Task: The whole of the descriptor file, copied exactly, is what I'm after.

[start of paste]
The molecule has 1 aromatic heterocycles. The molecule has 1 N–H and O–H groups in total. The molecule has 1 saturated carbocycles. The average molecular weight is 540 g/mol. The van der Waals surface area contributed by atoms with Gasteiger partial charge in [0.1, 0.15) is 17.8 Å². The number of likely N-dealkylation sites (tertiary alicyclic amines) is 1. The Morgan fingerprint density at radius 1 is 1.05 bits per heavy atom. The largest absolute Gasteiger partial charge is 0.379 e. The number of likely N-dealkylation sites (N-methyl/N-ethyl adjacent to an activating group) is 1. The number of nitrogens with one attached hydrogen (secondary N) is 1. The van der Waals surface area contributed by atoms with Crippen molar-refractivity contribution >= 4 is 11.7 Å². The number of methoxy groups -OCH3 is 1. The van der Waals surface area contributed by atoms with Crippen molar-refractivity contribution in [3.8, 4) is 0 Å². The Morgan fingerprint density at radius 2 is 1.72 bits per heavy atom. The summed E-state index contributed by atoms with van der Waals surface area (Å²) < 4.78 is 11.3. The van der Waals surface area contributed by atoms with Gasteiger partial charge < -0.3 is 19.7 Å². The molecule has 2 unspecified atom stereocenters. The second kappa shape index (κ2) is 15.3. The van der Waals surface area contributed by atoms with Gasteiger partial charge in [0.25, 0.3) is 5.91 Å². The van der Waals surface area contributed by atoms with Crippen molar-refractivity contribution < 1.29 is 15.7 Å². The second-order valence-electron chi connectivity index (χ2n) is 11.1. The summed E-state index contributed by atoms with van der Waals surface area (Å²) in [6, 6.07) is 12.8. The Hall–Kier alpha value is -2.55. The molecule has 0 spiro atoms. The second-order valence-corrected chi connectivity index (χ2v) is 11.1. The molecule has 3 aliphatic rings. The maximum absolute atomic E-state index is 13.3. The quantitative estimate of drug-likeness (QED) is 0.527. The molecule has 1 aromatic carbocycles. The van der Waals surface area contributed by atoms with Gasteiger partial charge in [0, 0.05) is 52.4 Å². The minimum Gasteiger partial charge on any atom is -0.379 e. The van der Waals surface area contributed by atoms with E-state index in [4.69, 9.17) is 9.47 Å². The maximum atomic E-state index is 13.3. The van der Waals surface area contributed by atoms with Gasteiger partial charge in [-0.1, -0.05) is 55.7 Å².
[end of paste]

The molecule has 1 aromatic heterocycles. The molecule has 1 N–H and O–H groups in total. The molecule has 1 saturated carbocycles. The average molecular weight is 540 g/mol. The van der Waals surface area contributed by atoms with Gasteiger partial charge in [0.1, 0.15) is 17.8 Å². The number of likely N-dealkylation sites (tertiary alicyclic amines) is 1. The Morgan fingerprint density at radius 1 is 1.05 bits per heavy atom. The largest absolute Gasteiger partial charge is 0.379 e. The number of likely N-dealkylation sites (N-methyl/N-ethyl adjacent to an activating group) is 1. The number of nitrogens with one attached hydrogen (secondary N) is 1. The van der Waals surface area contributed by atoms with Crippen molar-refractivity contribution >= 4 is 11.7 Å². The number of methoxy groups -OCH3 is 1. The van der Waals surface area contributed by atoms with Crippen molar-refractivity contribution in [3.8, 4) is 0 Å². The Morgan fingerprint density at radius 2 is 1.72 bits per heavy atom. The summed E-state index contributed by atoms with van der Waals surface area (Å²) < 4.78 is 11.3. The van der Waals surface area contributed by atoms with Gasteiger partial charge < -0.3 is 19.7 Å². The molecule has 2 unspecified atom stereocenters. The second kappa shape index (κ2) is 15.3. The van der Waals surface area contributed by atoms with Gasteiger partial charge in [0.25, 0.3) is 5.91 Å². The van der Waals surface area contributed by atoms with Crippen molar-refractivity contribution < 1.29 is 15.7 Å². The second-order valence-electron chi connectivity index (χ2n) is 11.1. The summed E-state index contributed by atoms with van der Waals surface area (Å²) in [6, 6.07) is 12.8. The Hall–Kier alpha value is -2.55. The molecule has 0 spiro atoms. The second-order valence-corrected chi connectivity index (χ2v) is 11.1. The molecule has 3 aliphatic rings. The maximum absolute atomic E-state index is 13.3. The quantitative estimate of drug-likeness (QED) is 0.527. The molecule has 1 aromatic carbocycles. The van der Waals surface area contributed by atoms with Gasteiger partial charge in [0, 0.05) is 52.4 Å². The minimum Gasteiger partial charge on any atom is -0.379 e. The van der Waals surface area contributed by atoms with E-state index in [4.69, 9.17) is 9.47 Å². The maximum atomic E-state index is 13.3. The van der Waals surface area contributed by atoms with Gasteiger partial charge in [-0.1, -0.05) is 55.7 Å².